Madrona Nutrition and Fitness: Recipe and Nutrition Guide

Madrona Nutrition and Fitness:
Guide to Wellness through Holistic Diet
and Lifestyle

Rachel Fiske
Certified Holistic Nutrition Consultant,
Certified Personal Trainer

Thursday, December 15, 2011

Holiday Dessert Alternative: Cocoa Snowball Recipe

Looking for a healthy dessert alternative around the holiday season? Doing your best to avoid refined sugar and flour....try these yummy cocoa snowballs! If you like dark chocolate and you like coconut (and c'mon, who doesn't!?), you'll like these...

recipe courtesy of Raw Energy by Stephanie Tourles


1 vanilla bean, about 7 inches long
1 cup unsweetened coconut, finely shredded
1/2 cup raw cacao powder
1/4 cup raw and unrefined coconut oil (melted)
3 (or less) tbsp raw honey
pinch of sea salt


Slice vanilla bean lengthwise and scrape out the seed paste with the tip of a knife. Put the vanilla, coconut, cacao, coconut oil, honey and sea salt in a bowl and stir well, making sure the vanilla bean paste and cacao powder are well mixed. The dough should be relatively stiff. Pinch off pieces of the dough and roll into balls about 1 inch in diameter. Then, simply chill the balls for about 4 hours to set, and store in a tightly sealed container for up to a month in the fridge! So easy!

For another recipe from this same fabulous book, see a previous post of mine for Mexican Dark Chocolate "fudge."

Tuesday, December 13, 2011

Sugar and Artificial Sweeteners

As we find ourselves amidst the season of sugary treats, what better time to take a look a closer look at both sugar and artificial sweeteners. I recently gave a short talk on the effects of sugar (along with two other foods that are best avoided: gluten and commercial animal products), and thought I'd share some information with my readers, along with a handout I provide for my clients!

Here are a couple of important facts to remember about sugar and sweeteners. One, all sugar (both artificial and real) cause an insulin response in our body. As discussed in many previous articles, insulin is a storage hormone, escorting nutrients to our cells (particularly our fat cells). We always want to strive to regulate our insulin levels, therefore regulating our blood glucose levels, in turn regulating our sugar/carb cravings and energy dips and spikes. Secondly, remember that while we should minimize our exposure to all sugar and sweeteners, those actually coming from nature (not including High Fructose Corn Syrup, which manufacturers would argue does, in fact, come from nature) are better than those made in a lab. Remember, if we can't pronounce the name, most likely not a great choice...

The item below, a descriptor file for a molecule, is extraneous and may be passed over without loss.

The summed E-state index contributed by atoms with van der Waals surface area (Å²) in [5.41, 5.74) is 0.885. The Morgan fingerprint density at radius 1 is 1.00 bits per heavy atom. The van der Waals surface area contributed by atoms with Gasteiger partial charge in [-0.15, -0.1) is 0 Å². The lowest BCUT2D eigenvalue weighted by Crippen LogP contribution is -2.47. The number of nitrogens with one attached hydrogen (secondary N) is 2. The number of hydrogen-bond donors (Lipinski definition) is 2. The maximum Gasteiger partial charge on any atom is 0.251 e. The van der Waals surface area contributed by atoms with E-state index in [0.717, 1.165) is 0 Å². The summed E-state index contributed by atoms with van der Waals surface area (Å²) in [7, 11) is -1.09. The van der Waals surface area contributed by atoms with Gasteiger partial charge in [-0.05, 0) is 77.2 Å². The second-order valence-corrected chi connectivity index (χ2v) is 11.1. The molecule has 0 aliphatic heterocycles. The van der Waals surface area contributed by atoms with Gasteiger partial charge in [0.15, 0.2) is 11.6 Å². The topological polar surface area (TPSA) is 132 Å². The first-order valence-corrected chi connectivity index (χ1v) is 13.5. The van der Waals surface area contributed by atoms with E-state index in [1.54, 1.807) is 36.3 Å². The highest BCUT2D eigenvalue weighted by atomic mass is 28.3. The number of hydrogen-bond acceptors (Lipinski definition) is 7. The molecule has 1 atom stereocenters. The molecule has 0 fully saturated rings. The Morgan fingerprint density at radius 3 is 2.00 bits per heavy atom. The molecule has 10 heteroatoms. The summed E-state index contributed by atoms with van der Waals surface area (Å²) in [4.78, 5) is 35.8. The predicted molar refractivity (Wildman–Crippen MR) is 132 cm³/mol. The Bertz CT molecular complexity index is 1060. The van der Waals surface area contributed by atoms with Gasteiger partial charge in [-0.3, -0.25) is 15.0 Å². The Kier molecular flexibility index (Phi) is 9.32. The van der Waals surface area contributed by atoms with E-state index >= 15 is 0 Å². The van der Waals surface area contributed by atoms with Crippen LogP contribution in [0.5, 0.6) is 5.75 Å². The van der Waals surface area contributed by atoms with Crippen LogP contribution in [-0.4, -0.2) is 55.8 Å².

Unfortunately, many people think that because artificial sweeteners are non-caloric, they are making the right choice by not contributing to weight gain. However, as mentioned above, even that sweet taste produces the same insulin reaction in our body, and can lead to a whole host of problems. Similarly to trans-fats, our body has no idea how to process these chemical sweeteners. In fact, a 2008 study by the National Institute of Diabetes found that artificial sweeteners were connected to a 2-fold increase in diabetes. Take a look at a list of symptoms caused by artificial sweeteners (and there are many more):

  • Hives/rashes
  • Dizziness
  • Nausea and vomiting
  • Fatigue/weakness
  • Loss of vision
  • Loss of memory
  • Migraines
  • Joint Pain
  • Insomnia
  • Seizures

Before sharing my handout with you, I'd like to quickly address agave syrup, a hot topic today with its growing popularity in recent years. In her book Primal Body, Primal Mind, Nora Gedgaudas refers to agave as the "new 'yuppie' form of high fructose corn syrup, being sold as a natural, even exotic-sounding product." She goes on to inform us that "agave is actually much richer in damaging fructose and, as such, potentially much worse for you than industrial high fructose corn syrup (with the exception of the fact that industrial HFCS is made using synthetic chemicals and GMO's)...HFCS contains about 55% fructose content. Agave nectar, by contrast, contains anywhere from 70 to 97% pure fructose and Nutrasweet." What this means is that it puts a tremendous strain on our liver, as all fructose must be converted to glucose in the liver before being used for energy by our body.

Below is some information on which sweeteners to avoid completely and which may be used in moderation. Keep them in mind this holiday season, and beyond!



  • ALL sweeteners, caloric and non-caloric, can contribute to weight gain and/or weight loss resistance.
  • Sweeteners that come from nature are always better than those made in a factory or lab.
  • Regardless of source, it is crucial to minimize your exposure to sugar/sweeteners.


  • Any sweet sensation causes an insulin spike in our bodies, which promotes fat storage (especially around the mid-section).
  • Diet high in sugar and refined carbohydrates negatively linked with heart health.
  • Artificial sweeteners can cause migraines/headaches, dizziness, seizures, nasea/vomiting, fatigue, change in mood, vision and heart rate, diarrhea, joint pain, memory loss, insomnia, hives, and more.


  • Aspartame (equal)
  • Saccharin (sweet n low)
  • Stevia that is white (truvia)
  • Sucralose (splenda)

OK TO USE IN MODERATION (organic whenever possible):

  • Raw honey
  • Grade by maple syrup
  • Molasses
  • Date sugar
  • Fruit juice
  • Green leaf stevia (best choice, can help stabilize blood sugar)


  • Focus on carbohydrate and sugar grams; 4 grams sugar=1 tsp.
  • Look for ingredients ending in “ose” or “tol” (ex: sucralose, sucrose, fructose, sorbitol, xylitol)
  • Words such as sugar, nectar, syrup, crystals
  • 1st item in ingredient list exists in largest amount, and so on.

“Be wary of all the chemicals in your life” –Andrew Weil, M.D.